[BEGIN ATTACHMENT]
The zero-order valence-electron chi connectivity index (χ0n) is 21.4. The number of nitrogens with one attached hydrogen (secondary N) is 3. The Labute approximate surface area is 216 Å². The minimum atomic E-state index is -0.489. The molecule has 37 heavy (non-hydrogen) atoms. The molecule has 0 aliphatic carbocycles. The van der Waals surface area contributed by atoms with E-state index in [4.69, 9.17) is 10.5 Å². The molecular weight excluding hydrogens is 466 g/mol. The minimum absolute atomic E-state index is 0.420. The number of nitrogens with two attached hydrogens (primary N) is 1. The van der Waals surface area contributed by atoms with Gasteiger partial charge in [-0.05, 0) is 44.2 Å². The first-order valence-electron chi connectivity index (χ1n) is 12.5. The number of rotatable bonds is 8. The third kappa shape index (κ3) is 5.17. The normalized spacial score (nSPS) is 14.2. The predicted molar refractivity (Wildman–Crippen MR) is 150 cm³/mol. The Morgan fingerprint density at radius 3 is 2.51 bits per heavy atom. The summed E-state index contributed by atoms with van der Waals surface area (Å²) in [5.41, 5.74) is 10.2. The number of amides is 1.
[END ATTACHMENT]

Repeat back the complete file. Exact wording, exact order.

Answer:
The zero-order valence-electron chi connectivity index (χ0n) is 21.4. The number of nitrogens with one attached hydrogen (secondary N) is 3. The Labute approximate surface area is 216 Å². The minimum atomic E-state index is -0.489. The molecule has 37 heavy (non-hydrogen) atoms. The molecule has 0 aliphatic carbocycles. The van der Waals surface area contributed by atoms with E-state index in [4.69, 9.17) is 10.5 Å². The molecular weight excluding hydrogens is 466 g/mol. The minimum absolute atomic E-state index is 0.420. The number of nitrogens with two attached hydrogens (primary N) is 1. The van der Waals surface area contributed by atoms with Gasteiger partial charge in [-0.05, 0) is 44.2 Å². The first-order valence-electron chi connectivity index (χ1n) is 12.5. The number of rotatable bonds is 8. The third kappa shape index (κ3) is 5.17. The normalized spacial score (nSPS) is 14.2. The predicted molar refractivity (Wildman–Crippen MR) is 150 cm³/mol. The Morgan fingerprint density at radius 3 is 2.51 bits per heavy atom. The summed E-state index contributed by atoms with van der Waals surface area (Å²) in [5.41, 5.74) is 10.2. The number of amides is 1.